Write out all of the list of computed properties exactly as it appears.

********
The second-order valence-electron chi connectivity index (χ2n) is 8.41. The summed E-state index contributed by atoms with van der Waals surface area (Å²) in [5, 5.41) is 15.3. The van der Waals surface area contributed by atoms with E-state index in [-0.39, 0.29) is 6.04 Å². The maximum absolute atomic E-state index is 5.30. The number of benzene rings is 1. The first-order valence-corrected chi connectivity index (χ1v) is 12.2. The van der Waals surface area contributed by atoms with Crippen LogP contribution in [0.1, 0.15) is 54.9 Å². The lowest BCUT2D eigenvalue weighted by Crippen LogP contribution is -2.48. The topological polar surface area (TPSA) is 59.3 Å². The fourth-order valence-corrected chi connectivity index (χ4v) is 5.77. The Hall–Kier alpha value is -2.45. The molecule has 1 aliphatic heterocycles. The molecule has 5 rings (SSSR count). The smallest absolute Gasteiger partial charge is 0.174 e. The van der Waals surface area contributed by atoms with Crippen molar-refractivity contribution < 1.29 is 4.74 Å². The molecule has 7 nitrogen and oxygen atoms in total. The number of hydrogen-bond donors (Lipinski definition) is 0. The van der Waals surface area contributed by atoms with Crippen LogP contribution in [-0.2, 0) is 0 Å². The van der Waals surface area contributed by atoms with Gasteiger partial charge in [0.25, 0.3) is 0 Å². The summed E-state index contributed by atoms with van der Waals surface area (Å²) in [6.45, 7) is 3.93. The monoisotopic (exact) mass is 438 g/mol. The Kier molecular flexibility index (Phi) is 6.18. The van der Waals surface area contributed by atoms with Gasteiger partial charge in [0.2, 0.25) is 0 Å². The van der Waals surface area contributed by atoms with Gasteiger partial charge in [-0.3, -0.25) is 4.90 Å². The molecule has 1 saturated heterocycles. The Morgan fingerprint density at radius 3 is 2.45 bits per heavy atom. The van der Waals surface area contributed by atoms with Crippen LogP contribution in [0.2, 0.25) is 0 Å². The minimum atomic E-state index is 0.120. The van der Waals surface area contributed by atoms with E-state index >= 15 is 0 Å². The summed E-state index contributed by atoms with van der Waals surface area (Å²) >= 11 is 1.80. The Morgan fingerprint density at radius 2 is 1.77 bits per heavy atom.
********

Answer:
The second-order valence-electron chi connectivity index (χ2n) is 8.41. The summed E-state index contributed by atoms with van der Waals surface area (Å²) in [5, 5.41) is 15.3. The van der Waals surface area contributed by atoms with E-state index in [-0.39, 0.29) is 6.04 Å². The maximum absolute atomic E-state index is 5.30. The number of benzene rings is 1. The first-order valence-corrected chi connectivity index (χ1v) is 12.2. The van der Waals surface area contributed by atoms with Crippen LogP contribution in [0.1, 0.15) is 54.9 Å². The lowest BCUT2D eigenvalue weighted by Crippen LogP contribution is -2.48. The topological polar surface area (TPSA) is 59.3 Å². The fourth-order valence-corrected chi connectivity index (χ4v) is 5.77. The Hall–Kier alpha value is -2.45. The molecule has 1 aliphatic heterocycles. The molecule has 5 rings (SSSR count). The smallest absolute Gasteiger partial charge is 0.174 e. The van der Waals surface area contributed by atoms with Crippen molar-refractivity contribution < 1.29 is 4.74 Å². The molecule has 7 nitrogen and oxygen atoms in total. The number of hydrogen-bond donors (Lipinski definition) is 0. The van der Waals surface area contributed by atoms with Crippen LogP contribution in [-0.2, 0) is 0 Å². The van der Waals surface area contributed by atoms with Gasteiger partial charge in [0.25, 0.3) is 0 Å². The summed E-state index contributed by atoms with van der Waals surface area (Å²) in [6.45, 7) is 3.93. The monoisotopic (exact) mass is 438 g/mol. The Kier molecular flexibility index (Phi) is 6.18. The van der Waals surface area contributed by atoms with Gasteiger partial charge in [0.2, 0.25) is 0 Å². The van der Waals surface area contributed by atoms with Gasteiger partial charge in [-0.3, -0.25) is 4.90 Å². The molecule has 1 saturated heterocycles. The Morgan fingerprint density at radius 3 is 2.45 bits per heavy atom. The van der Waals surface area contributed by atoms with Crippen LogP contribution in [0.2, 0.25) is 0 Å². The minimum atomic E-state index is 0.120. The van der Waals surface area contributed by atoms with E-state index >= 15 is 0 Å². The summed E-state index contributed by atoms with van der Waals surface area (Å²) >= 11 is 1.80. The Morgan fingerprint density at radius 2 is 1.77 bits per heavy atom.